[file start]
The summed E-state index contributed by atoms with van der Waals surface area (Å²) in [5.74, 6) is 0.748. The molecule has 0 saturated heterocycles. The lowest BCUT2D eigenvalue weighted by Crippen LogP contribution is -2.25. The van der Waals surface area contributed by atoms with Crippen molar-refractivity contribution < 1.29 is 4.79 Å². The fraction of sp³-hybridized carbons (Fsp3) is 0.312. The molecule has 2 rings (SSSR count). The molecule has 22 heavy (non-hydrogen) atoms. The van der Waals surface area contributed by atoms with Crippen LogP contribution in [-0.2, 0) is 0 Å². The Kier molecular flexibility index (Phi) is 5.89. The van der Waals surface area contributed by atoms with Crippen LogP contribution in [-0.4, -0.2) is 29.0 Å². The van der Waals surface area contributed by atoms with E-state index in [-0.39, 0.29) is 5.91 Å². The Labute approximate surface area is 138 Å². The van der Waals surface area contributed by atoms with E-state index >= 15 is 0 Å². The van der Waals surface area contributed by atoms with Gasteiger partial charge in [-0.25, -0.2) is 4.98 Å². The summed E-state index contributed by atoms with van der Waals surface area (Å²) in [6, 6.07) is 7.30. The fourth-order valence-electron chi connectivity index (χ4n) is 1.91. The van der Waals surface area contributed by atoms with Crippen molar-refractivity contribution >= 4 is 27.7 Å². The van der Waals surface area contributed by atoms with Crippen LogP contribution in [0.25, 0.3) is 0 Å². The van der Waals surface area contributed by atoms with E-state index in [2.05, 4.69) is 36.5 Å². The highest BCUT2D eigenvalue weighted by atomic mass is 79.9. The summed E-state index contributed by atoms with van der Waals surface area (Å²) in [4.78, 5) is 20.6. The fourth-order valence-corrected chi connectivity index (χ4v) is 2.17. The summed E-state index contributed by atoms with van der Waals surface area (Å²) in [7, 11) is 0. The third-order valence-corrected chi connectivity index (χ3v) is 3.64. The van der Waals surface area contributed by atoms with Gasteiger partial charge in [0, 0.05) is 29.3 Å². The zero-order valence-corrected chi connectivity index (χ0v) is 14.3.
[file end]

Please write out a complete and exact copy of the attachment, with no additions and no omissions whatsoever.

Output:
The summed E-state index contributed by atoms with van der Waals surface area (Å²) in [5.74, 6) is 0.748. The molecule has 0 saturated heterocycles. The lowest BCUT2D eigenvalue weighted by Crippen LogP contribution is -2.25. The van der Waals surface area contributed by atoms with Crippen molar-refractivity contribution < 1.29 is 4.79 Å². The fraction of sp³-hybridized carbons (Fsp3) is 0.312. The molecule has 2 rings (SSSR count). The molecule has 22 heavy (non-hydrogen) atoms. The van der Waals surface area contributed by atoms with Crippen LogP contribution in [-0.2, 0) is 0 Å². The Kier molecular flexibility index (Phi) is 5.89. The van der Waals surface area contributed by atoms with Crippen LogP contribution in [-0.4, -0.2) is 29.0 Å². The van der Waals surface area contributed by atoms with E-state index in [-0.39, 0.29) is 5.91 Å². The Labute approximate surface area is 138 Å². The van der Waals surface area contributed by atoms with E-state index >= 15 is 0 Å². The van der Waals surface area contributed by atoms with Gasteiger partial charge in [-0.25, -0.2) is 4.98 Å². The summed E-state index contributed by atoms with van der Waals surface area (Å²) in [6, 6.07) is 7.30. The fourth-order valence-electron chi connectivity index (χ4n) is 1.91. The van der Waals surface area contributed by atoms with Crippen molar-refractivity contribution >= 4 is 27.7 Å². The van der Waals surface area contributed by atoms with Crippen LogP contribution in [0.25, 0.3) is 0 Å². The van der Waals surface area contributed by atoms with E-state index in [2.05, 4.69) is 36.5 Å². The highest BCUT2D eigenvalue weighted by atomic mass is 79.9. The summed E-state index contributed by atoms with van der Waals surface area (Å²) in [4.78, 5) is 20.6. The fourth-order valence-corrected chi connectivity index (χ4v) is 2.17. The summed E-state index contributed by atoms with van der Waals surface area (Å²) in [7, 11) is 0. The third-order valence-corrected chi connectivity index (χ3v) is 3.64. The van der Waals surface area contributed by atoms with Gasteiger partial charge in [0, 0.05) is 29.3 Å². The zero-order valence-corrected chi connectivity index (χ0v) is 14.3.